01/03/2006 12:00AM

Lost in the Fog targeted for April 22 return


SAN MATEO, Calif. - Trainer Greg Gilchrist was happy to greet an old friend this week when Lost in the Fog returned to his barn at Golden Gate Fields.

Lost in the Fog got two months' rest and relaxation at the Southern Chase Farm in Florida, where he grew up, following his seventh-place finish in the Breeders' Cup Sprint, which snapped his 10-race winning streak. His Beyer Speed Figure of 98 also snapped his streak of triple-digit Beyer Figures at 10.

Gilchrist says Lost in the Fog's first start of 2006 will be in the $100,000 Golden Gate Fields Sprint on April 22. The six-furlong race for older runners was originally planned as the Golden Gate Breeders' Cup Sprint before the track decided to use the Breeders' Cup funds on a different race, since Lost in the Fog isn't Breeders' Cup eligible.

Gilchrist said he would take his time getting Lost in the Fog back to the races, especially because of the wet weather in the area. He said the April 22 race would give him plenty of time without having to rush Lost in the Fog back.

"You like to target something," he said, adding that the chance to race Lost in the Fog on his home track made for an attractive starting point.

Baze top gun again

Russell Baze ended 2005 as the leading rider in North America in terms of victories (375) for the eighth time in his career and as the leading percentage rider for the 10th time in the past 11 years, winning at a 30 percent clip. He also led the nation in victories from 1992 to 1996, as well as in 2000 and 2002.

His 375 victories last year left him with 9,180 for his career, 350 victories shy of Laffit Pincay, the winningest jockey off all time, who retired with 9,530 wins.

And he started 2006 as if he were going to pass Pincay during the summer fair circuit, winning two races each of the first two days of 2006.

Last year, Baze led the second-leading jockey, Rodney Prescott, by 35 victories, even though Prescott had 810 more mounts than Baze.

Roberto Gonzalez had the most victories in his career last year, finishing 29th in the nation with 203 victories, the first time he has topped 200 wins.

"This was my best year because I didn't get hurt," Gonzalez said.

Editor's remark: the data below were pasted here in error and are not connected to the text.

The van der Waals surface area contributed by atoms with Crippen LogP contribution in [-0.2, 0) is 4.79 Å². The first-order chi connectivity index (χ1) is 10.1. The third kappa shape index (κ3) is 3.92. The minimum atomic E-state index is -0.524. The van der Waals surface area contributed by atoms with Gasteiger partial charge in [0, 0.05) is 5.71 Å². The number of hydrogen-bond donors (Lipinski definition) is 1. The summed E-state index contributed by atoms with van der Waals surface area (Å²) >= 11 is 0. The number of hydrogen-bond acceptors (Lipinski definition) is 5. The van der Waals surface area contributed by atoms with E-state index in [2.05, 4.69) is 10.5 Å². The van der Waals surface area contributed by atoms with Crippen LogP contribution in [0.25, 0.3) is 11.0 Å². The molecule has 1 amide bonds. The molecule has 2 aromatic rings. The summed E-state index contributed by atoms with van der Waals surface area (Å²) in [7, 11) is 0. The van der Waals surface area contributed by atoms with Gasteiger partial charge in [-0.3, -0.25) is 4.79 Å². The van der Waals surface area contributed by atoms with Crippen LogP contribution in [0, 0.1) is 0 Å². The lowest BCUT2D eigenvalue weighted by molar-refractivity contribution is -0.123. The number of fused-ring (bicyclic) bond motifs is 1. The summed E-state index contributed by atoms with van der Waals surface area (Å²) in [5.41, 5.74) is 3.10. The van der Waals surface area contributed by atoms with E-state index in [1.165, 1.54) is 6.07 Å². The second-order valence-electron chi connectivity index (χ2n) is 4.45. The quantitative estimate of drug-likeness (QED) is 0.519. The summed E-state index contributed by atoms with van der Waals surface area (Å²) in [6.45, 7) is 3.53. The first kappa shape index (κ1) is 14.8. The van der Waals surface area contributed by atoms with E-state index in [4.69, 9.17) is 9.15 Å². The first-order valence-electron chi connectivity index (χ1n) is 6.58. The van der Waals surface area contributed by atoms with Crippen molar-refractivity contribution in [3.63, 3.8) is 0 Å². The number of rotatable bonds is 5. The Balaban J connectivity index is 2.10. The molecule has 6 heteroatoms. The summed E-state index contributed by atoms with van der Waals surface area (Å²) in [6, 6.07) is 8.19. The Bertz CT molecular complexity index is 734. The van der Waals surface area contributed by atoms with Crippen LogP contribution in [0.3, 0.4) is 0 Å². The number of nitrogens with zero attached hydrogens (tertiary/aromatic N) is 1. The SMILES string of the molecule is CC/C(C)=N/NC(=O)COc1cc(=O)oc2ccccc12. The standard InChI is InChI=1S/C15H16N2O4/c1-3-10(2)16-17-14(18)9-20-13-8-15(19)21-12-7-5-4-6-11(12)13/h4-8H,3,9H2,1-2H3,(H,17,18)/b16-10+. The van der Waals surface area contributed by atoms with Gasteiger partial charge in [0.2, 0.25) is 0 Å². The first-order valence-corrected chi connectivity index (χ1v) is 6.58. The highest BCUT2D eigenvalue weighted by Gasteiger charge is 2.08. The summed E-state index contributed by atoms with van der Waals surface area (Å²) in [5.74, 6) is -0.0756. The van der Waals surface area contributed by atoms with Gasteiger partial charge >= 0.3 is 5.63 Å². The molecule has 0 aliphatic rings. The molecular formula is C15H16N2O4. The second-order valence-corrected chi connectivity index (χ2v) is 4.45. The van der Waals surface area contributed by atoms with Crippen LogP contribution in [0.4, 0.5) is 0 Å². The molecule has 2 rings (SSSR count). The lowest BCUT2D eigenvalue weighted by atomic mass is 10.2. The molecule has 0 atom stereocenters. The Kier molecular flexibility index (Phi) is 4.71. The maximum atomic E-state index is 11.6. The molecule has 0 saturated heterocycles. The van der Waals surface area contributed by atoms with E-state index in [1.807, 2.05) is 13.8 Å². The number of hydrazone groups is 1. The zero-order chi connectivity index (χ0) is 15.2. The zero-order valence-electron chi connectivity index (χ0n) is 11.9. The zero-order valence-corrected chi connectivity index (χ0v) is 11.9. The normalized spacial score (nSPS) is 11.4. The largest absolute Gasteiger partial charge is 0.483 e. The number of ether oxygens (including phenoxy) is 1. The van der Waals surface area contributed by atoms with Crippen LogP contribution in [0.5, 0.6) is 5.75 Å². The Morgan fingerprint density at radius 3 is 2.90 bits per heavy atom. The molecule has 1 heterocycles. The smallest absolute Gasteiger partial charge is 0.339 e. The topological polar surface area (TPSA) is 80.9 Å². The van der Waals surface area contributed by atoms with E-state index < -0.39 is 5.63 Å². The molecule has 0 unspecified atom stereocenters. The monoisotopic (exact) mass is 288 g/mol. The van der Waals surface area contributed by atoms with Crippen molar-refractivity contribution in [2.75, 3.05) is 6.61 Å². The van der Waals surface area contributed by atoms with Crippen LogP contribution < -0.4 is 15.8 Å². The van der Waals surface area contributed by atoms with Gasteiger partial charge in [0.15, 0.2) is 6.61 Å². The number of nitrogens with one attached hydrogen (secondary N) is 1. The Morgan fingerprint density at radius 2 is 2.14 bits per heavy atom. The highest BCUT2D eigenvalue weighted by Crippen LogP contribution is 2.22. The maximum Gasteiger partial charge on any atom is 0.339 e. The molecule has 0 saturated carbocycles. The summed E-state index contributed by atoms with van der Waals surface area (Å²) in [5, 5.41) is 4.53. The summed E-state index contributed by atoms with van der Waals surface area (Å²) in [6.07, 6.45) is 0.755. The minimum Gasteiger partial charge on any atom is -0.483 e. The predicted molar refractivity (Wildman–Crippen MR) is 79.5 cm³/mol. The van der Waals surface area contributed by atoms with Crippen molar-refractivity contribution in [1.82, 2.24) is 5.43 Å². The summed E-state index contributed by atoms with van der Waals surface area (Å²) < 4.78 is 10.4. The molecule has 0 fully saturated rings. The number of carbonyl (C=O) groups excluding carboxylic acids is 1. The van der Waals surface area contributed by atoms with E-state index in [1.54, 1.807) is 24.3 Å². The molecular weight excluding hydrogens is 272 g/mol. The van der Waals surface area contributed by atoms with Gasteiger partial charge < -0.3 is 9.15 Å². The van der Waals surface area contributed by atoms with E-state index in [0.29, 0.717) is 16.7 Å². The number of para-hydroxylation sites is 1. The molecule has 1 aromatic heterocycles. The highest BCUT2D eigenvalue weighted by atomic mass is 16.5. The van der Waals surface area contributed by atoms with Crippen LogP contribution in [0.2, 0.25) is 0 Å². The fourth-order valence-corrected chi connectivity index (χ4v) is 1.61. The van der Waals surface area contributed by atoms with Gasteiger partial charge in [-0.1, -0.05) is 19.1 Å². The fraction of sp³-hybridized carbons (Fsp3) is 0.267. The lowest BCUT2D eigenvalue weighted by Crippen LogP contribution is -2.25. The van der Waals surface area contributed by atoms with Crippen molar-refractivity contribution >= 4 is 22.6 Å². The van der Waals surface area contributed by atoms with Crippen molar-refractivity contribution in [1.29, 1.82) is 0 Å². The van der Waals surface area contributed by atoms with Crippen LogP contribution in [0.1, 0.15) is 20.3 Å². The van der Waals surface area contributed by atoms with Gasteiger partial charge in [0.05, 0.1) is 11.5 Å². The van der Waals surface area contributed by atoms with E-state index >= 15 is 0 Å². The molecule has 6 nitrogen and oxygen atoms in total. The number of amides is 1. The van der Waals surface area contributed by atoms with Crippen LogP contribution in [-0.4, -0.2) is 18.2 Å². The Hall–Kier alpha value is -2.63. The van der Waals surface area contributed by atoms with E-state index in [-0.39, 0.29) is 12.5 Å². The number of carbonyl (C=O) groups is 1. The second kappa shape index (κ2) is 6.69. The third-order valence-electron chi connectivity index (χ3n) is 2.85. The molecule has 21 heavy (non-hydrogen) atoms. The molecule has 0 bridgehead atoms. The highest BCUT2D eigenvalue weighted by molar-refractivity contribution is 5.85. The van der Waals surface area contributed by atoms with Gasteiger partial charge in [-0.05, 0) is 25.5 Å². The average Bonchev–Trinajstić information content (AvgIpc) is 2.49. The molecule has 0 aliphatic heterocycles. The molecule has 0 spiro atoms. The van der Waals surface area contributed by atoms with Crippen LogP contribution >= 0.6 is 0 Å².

Other local riders in the national rankings were David Lopez, tied for 49th with 177 wins; Frank Alvarado, tied for 54th with 170 victories; Dennis Carr, tied for 87th with 145 victories; and Kevin Krigger, tied for 98th with 139 victories.

Baze was 20th in earnings with $7,300,798. Gonzalez was 57th with $4,019,520, Lopez 86th with $3,085,585, and Carr 97th with $2,794,977.

Trainer Jerry Hollendorfer ranked third nationally in wins with 281. Art Sherman was seventh with 193, Steve Miyadi 28th with 112, John Martin 30th with 108, Billy Morey 51st with 90, Ed Moger Jr. 72nd with 79, and Armando Lage tied for 89th with 70.

Hollendorfer finished 11th in earnings with $5,496,262, Sherman 28th with $3,368,732, Martin 74th with $1,891,118, and Moger 95th with $1,673,770.

Apprentice suspended

Apprentice jockey Edwin Fernandez, who survived an inquiry to record his first U.S. victory on Dec. 28, received a three-day suspension for that ride for what the stewards termed "failure to make a proper effort to maintain a straight course in the stretch" aboard Gold Jigger. Fernandez will miss Thursday through Saturday.

Roberto Gonzalez was suspended five days, Jan. 8 and Jan. 11-14, for, the stewards said, "failure to give his best efforts to the mount and to the public" for his ride aboard Classically Lit on Dec. 30. Classically Lit had a three-length lead in the lane and was beaten by odds-on Sunday Dream. Gonzalez didn't go to the whip until the final 100 yards.

Gonzalez defended his ride, saying: "I knew the other horse was coming. I was watching her. I was just waiting as long as I could before pulling the stick. She was running comfortably, and there is no rule that says you have to use the whip at the eighth pole or sixteenth pole. Some horses don't like the whip. I started riding when that horse got to within about a length and a half of me. The other filly just ran us down."

Two stepping up

Fallfree and Crossing Borders, both of whom have won two of their past three starts, step up to the $40,000 claiming level in Thursday's Bay Meadows feature.

Fallfree, making his first start since finishing second by a half-length in a $32,000 claimer at Santa Anita on Oct. 30, had won his previous two starts, at the $32,000 and $40,000 claiming levels. He was claimed for $50,000 from a June 16 victory at Hollywood Park.

Crossing Borders, claimed from an Oct. 23 victory in a $12,500 claimer at Golden Gate Fields, ran third for $20,000 before winning his last start for $25,000 and earning a career-best Beyer Speed Figure of 90.